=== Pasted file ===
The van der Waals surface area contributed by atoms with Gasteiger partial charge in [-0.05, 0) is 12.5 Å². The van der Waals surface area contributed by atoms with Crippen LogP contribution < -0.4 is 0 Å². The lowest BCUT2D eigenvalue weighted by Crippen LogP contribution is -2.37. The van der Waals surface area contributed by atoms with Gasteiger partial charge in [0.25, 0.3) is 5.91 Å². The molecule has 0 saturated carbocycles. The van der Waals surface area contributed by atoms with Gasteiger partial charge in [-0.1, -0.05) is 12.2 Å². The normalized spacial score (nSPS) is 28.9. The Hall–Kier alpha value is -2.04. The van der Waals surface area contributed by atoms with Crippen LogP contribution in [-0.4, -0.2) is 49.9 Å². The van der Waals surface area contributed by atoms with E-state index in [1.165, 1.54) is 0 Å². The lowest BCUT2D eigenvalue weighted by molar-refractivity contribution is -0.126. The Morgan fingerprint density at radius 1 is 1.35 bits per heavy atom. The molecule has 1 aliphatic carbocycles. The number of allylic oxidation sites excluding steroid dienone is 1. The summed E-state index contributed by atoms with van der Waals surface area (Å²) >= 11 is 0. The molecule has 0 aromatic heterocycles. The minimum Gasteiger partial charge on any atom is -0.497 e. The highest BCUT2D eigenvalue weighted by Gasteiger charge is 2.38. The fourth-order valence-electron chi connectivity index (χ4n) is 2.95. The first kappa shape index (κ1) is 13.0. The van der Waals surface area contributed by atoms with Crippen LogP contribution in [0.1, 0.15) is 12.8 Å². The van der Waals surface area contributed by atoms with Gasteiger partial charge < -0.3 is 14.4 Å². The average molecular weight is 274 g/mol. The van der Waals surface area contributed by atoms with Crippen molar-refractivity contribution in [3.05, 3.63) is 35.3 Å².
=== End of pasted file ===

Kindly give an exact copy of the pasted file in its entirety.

The van der Waals surface area contributed by atoms with Gasteiger partial charge in [-0.05, 0) is 12.5 Å². The van der Waals surface area contributed by atoms with Crippen LogP contribution < -0.4 is 0 Å². The lowest BCUT2D eigenvalue weighted by Crippen LogP contribution is -2.37. The van der Waals surface area contributed by atoms with Gasteiger partial charge in [0.25, 0.3) is 5.91 Å². The molecule has 0 saturated carbocycles. The van der Waals surface area contributed by atoms with Gasteiger partial charge in [-0.1, -0.05) is 12.2 Å². The normalized spacial score (nSPS) is 28.9. The Hall–Kier alpha value is -2.04. The van der Waals surface area contributed by atoms with Crippen LogP contribution in [-0.4, -0.2) is 49.9 Å². The van der Waals surface area contributed by atoms with E-state index in [1.165, 1.54) is 0 Å². The lowest BCUT2D eigenvalue weighted by molar-refractivity contribution is -0.126. The Morgan fingerprint density at radius 1 is 1.35 bits per heavy atom. The molecule has 1 aliphatic carbocycles. The number of allylic oxidation sites excluding steroid dienone is 1. The summed E-state index contributed by atoms with van der Waals surface area (Å²) >= 11 is 0. The molecule has 0 aromatic heterocycles. The minimum Gasteiger partial charge on any atom is -0.497 e. The highest BCUT2D eigenvalue weighted by Gasteiger charge is 2.38. The fourth-order valence-electron chi connectivity index (χ4n) is 2.95. The first kappa shape index (κ1) is 13.0. The van der Waals surface area contributed by atoms with Crippen LogP contribution in [0.1, 0.15) is 12.8 Å². The van der Waals surface area contributed by atoms with Gasteiger partial charge < -0.3 is 14.4 Å². The average molecular weight is 274 g/mol. The van der Waals surface area contributed by atoms with Crippen molar-refractivity contribution in [3.05, 3.63) is 35.3 Å².